I know that lots of folks use HP bullets with perfect success on game using the .357 cartridge. All I can share with you is an experience elk hunting in the Oregon Cascades using a .357 Ruger revolver.
Got out of the pickup with my hunting partner to overlook a big brushy bowl from some high rimrocks. The brush was over head high getting to the rock outcropping and we followed game trails to get there. Since there had been fresh snow on the ground every night for four days, and we hadn't cut a single fresh track, I was lazy, and left my rifle in the truck. The game trail came to a "T" at the rimrock, and my partner and I each went a different direction to gain different vantage points on the rim. It was impossible to pass, except in the game trails because of the impenetrably thick brush.
Shortly after separating, my partner yells "comming your way!" I heard quick, heavy hoofbeats heading towards me on the trail, and as I realized I didn't have my rifle, I drew my .357 Ruger revolver and around a bend in the trail, about tweny yards from me rushed a very spooked spike bull elk! I held center of his oncoming chest, and fired three 158g Sierry half-jacket hollowpoints (1981 vintage bullets) at magnum velocities double action from the Security Six revolver.
Not faltering, the bull about-faced and headed back the opposite direction towards my parnter down the game trail. I yelled "Coming back at you, kill him!" I heard a quick report of his .270 Winchester, and the returning hoofbeats coming back my way once again! When the bull came around the bend of the trail once again, I emptied the revolver at nearly point-blank range, and the bull came to a skidding stop on the snow within about six feet of my boots!
My parnter had missed with his snap shot with the rifle, and I had hit the elk five times in the chest (frontal shots of course). Four of those 158g pills stopped on the brisket! The fatal shot had entered where the windpipe goes into the chest, had torn up the wind-pipe, the arteries around it, and managed to make it to one lung, but not beyond.
Now, what's my purpose behind this yarn? Simply this: I've not seen JHP's work effectively, and consistently on game from field conditions where game is usually taken. What I can say is this: I've killed so very many deer on agricultural depredation in Southern Oregon using hard cast 173 to 185 grain bullets, in .357's that I can't recall or count them all.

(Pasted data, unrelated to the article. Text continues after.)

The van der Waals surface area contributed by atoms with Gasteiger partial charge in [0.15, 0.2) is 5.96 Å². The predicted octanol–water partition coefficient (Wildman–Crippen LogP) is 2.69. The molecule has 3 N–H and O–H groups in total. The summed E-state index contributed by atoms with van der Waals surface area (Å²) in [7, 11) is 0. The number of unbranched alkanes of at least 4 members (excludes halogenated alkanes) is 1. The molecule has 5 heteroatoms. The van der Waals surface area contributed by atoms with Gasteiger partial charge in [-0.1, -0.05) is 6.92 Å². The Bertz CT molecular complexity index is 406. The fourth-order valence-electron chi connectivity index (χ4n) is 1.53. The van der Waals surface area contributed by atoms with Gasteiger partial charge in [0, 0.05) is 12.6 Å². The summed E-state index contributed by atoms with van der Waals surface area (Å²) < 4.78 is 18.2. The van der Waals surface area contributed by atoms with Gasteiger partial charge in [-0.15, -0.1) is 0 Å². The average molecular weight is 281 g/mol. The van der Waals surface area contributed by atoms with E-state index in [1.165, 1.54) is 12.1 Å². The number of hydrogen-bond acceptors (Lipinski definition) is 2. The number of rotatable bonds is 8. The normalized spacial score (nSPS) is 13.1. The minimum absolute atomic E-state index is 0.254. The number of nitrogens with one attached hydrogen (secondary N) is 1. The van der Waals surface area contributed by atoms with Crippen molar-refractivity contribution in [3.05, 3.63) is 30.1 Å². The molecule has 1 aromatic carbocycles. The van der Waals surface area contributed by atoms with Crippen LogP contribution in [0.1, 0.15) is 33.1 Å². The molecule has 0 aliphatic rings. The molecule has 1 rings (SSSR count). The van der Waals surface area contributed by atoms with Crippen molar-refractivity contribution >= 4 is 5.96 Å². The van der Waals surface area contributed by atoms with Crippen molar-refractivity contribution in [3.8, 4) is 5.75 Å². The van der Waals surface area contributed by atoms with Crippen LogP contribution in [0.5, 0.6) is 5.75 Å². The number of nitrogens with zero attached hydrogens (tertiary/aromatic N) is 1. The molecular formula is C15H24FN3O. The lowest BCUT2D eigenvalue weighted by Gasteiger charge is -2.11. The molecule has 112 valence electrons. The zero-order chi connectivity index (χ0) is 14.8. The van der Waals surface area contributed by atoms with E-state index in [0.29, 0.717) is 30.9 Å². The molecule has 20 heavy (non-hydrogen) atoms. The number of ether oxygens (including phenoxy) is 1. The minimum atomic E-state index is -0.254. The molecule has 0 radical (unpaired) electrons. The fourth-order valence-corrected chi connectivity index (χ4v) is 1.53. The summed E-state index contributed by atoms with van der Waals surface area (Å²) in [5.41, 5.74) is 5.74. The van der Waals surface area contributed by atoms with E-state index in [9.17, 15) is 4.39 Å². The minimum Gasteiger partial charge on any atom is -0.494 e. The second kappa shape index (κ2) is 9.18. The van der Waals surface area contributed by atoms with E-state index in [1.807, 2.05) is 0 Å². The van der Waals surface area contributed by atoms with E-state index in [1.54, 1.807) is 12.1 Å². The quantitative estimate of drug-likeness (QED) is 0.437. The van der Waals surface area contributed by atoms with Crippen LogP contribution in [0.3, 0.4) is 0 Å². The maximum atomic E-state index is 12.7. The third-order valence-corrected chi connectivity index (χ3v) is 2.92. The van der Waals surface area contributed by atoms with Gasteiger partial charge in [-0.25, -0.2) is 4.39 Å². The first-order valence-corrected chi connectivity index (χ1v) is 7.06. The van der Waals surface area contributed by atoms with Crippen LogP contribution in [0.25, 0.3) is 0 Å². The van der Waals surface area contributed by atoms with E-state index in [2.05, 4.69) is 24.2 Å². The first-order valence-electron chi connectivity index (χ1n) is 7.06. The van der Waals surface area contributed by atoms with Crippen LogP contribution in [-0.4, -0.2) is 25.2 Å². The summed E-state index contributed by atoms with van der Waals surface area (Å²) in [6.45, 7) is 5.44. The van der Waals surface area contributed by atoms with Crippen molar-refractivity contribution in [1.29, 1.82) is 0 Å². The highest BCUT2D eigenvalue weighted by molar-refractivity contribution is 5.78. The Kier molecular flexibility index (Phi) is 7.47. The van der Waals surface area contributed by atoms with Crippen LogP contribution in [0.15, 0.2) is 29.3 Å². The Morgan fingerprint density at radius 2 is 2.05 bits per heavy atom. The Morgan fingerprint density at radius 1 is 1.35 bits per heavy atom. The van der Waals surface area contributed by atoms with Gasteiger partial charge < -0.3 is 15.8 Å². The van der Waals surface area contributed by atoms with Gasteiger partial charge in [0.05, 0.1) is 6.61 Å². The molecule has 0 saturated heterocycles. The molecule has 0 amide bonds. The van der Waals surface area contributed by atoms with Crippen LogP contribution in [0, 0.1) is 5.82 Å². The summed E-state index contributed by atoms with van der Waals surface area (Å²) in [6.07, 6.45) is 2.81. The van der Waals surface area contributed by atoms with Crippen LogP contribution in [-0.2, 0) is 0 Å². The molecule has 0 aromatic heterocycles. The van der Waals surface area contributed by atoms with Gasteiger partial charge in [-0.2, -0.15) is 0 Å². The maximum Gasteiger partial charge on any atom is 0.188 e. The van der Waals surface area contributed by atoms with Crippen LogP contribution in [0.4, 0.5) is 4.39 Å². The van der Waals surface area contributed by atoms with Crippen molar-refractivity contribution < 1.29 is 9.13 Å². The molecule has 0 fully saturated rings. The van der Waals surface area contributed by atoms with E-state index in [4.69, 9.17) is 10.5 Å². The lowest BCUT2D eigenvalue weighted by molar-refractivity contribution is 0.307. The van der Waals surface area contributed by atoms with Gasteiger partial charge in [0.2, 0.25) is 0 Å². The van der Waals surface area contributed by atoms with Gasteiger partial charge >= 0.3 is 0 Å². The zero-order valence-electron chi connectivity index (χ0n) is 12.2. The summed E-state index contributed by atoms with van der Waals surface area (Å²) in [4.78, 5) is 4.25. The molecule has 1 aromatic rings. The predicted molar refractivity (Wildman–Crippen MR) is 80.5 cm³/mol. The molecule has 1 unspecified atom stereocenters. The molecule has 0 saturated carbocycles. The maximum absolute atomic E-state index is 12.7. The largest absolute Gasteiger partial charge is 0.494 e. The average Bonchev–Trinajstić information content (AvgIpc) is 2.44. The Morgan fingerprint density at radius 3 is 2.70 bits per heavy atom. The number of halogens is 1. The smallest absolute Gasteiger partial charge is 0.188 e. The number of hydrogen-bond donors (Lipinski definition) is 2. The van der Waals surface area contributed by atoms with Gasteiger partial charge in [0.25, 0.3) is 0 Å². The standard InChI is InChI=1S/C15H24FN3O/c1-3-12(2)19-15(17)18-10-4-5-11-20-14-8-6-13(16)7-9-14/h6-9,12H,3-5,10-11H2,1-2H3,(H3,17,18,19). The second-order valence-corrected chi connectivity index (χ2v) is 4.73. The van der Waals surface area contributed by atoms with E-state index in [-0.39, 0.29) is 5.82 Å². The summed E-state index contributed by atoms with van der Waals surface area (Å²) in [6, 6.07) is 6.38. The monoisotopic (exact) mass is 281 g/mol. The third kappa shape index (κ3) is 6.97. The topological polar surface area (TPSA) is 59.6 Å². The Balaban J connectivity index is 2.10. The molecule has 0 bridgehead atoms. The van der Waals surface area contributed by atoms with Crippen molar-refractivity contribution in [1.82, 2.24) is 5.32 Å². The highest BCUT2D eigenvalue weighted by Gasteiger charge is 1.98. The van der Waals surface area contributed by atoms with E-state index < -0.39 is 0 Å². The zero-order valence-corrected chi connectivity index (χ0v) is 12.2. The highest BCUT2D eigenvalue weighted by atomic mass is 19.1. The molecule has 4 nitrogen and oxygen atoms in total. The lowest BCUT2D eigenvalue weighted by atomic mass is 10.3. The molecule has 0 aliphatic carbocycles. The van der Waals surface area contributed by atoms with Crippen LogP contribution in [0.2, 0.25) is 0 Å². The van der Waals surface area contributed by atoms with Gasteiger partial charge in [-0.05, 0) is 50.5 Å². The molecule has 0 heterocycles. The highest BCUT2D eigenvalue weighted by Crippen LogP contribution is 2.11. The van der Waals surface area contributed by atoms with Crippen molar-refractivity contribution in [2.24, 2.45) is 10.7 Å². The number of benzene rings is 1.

If using a .357 for deer, and yes, it's plenty of gun out to 100yards with a stout load using heavy hard cast bullets with an appropriately wide meplat. So far, we've had only one report of a recovered .358"-185g FNGC bullet from game, and it came out of Florida, where it totally penetrated the critter, and was recovered out of a sand bank several inches into the sand!
My pet load that people all across N. America are using sucessfully in their .357's for deer is listed below:
BTB .358"-185g FNGC/16.0g H110/W296/WSPP
This load is a sledgehammer and kills all out of proportion to it's paper ballistics. Too, you'll have both an entrance and exit wound for tracking a critter if less than perfect shot placement occurs.
Hunt with confidence using your .357 revolver, just use the right bullet for the application.
I've killed one nice 8 pt. with a .357. Shot himwith my 4" mdl. 19 loaded with a 168 gr. lyman cast swc pushed by 15 grs. of 2400. Deer was walking away from me when I shot. Bullet hit between shoulder blades, ran up spine in neck and lodged behind his jawbone. He fell dead.
Even so I now use bigger calibers for deer. I consider the .357 a gun of opportunity.
I don't recomemd the .357 for deer. With that out of the way there's been a train load of deer killed with this cartridge. I like the L-358429 for this, as you do. It was the first bullet I cast in 1973. It's a great bullet and one of, if not the most accurate bullet I've ever fired. If you read Elmers stuff and pay atten. he felt the same way though he didn't belabor the point because of his beloved 429421 and the 44 mag. cartridge.
I hunt with two different type people who use the .357 on deer. No.1 is the cast bullet shooter. These guys try to break bone. They use the .357 Keiths I make or the LBT's made my Arch or others. These fellows feel free to take their shot at most angles.
No.2 are a couple of guys that like the 158 JHP's, mostly Winchesters loaded by me. These guys shoot for the area behind the front shoulder. They will shoot angles but try to hit no big bones going in.
Now I don't consider myself an expert. My largest kill with the .357 has been dogs and 0 deer. As long as hunter No.1 and hunter No. 2 get the shots they need and pull the shot off correctly, they both get deer without a lot of tracking. Thus my original statement that 50 yards is far enough and 30 better. Shot placement is of upmost importance and the smaller the weapon the more this bears out. Myself, I mostly use a .44 or .45.
A forum community dedicated to Sport shooters, owners and enthusiasts. Come join the discussion about optics, hand casting bullets, hunting, gunsmithing, styles, reviews, accessories, classifieds, and more!